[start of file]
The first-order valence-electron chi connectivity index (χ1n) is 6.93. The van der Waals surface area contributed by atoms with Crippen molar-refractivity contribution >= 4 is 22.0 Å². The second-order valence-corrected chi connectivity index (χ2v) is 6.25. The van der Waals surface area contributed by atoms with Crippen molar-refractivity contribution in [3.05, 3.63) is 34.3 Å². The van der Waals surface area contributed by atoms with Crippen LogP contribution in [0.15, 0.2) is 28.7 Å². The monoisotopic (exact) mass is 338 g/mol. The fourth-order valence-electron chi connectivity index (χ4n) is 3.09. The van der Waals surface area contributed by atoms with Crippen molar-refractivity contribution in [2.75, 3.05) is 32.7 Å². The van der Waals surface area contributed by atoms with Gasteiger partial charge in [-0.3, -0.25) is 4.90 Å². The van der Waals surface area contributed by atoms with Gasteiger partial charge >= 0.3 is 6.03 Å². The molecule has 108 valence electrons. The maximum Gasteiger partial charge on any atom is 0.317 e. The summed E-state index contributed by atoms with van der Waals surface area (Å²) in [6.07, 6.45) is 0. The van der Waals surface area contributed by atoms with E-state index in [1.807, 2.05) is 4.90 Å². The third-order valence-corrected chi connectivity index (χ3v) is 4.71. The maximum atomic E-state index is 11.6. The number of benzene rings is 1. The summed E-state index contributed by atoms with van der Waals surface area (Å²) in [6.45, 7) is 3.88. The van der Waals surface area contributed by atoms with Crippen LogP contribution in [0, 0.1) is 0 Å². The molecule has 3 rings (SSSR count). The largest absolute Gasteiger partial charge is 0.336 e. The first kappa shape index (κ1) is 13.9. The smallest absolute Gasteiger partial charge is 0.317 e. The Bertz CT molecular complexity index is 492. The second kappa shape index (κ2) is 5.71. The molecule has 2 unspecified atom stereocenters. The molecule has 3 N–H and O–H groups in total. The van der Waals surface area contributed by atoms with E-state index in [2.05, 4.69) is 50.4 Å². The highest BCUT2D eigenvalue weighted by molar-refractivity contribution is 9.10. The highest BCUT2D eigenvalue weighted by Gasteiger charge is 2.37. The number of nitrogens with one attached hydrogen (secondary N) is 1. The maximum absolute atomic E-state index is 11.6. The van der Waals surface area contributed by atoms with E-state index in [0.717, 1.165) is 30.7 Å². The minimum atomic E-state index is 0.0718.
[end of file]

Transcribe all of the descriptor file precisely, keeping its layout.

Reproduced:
The first-order valence-electron chi connectivity index (χ1n) is 6.93. The van der Waals surface area contributed by atoms with Crippen molar-refractivity contribution >= 4 is 22.0 Å². The second-order valence-corrected chi connectivity index (χ2v) is 6.25. The van der Waals surface area contributed by atoms with Crippen molar-refractivity contribution in [3.05, 3.63) is 34.3 Å². The van der Waals surface area contributed by atoms with Crippen LogP contribution in [0.15, 0.2) is 28.7 Å². The monoisotopic (exact) mass is 338 g/mol. The fourth-order valence-electron chi connectivity index (χ4n) is 3.09. The van der Waals surface area contributed by atoms with Crippen molar-refractivity contribution in [2.75, 3.05) is 32.7 Å². The van der Waals surface area contributed by atoms with Gasteiger partial charge in [-0.3, -0.25) is 4.90 Å². The van der Waals surface area contributed by atoms with Gasteiger partial charge >= 0.3 is 6.03 Å². The molecule has 108 valence electrons. The maximum Gasteiger partial charge on any atom is 0.317 e. The summed E-state index contributed by atoms with van der Waals surface area (Å²) in [6.07, 6.45) is 0. The van der Waals surface area contributed by atoms with E-state index in [1.807, 2.05) is 4.90 Å². The third-order valence-corrected chi connectivity index (χ3v) is 4.71. The maximum atomic E-state index is 11.6. The number of benzene rings is 1. The summed E-state index contributed by atoms with van der Waals surface area (Å²) in [6.45, 7) is 3.88. The van der Waals surface area contributed by atoms with Crippen LogP contribution in [0, 0.1) is 0 Å². The molecule has 3 rings (SSSR count). The largest absolute Gasteiger partial charge is 0.336 e. The first kappa shape index (κ1) is 13.9. The smallest absolute Gasteiger partial charge is 0.317 e. The Bertz CT molecular complexity index is 492. The second kappa shape index (κ2) is 5.71. The molecule has 2 unspecified atom stereocenters. The molecule has 3 N–H and O–H groups in total. The van der Waals surface area contributed by atoms with E-state index in [2.05, 4.69) is 50.4 Å². The highest BCUT2D eigenvalue weighted by molar-refractivity contribution is 9.10. The highest BCUT2D eigenvalue weighted by Gasteiger charge is 2.37. The number of nitrogens with one attached hydrogen (secondary N) is 1. The maximum absolute atomic E-state index is 11.6. The van der Waals surface area contributed by atoms with E-state index in [0.717, 1.165) is 30.7 Å². The minimum atomic E-state index is 0.0718.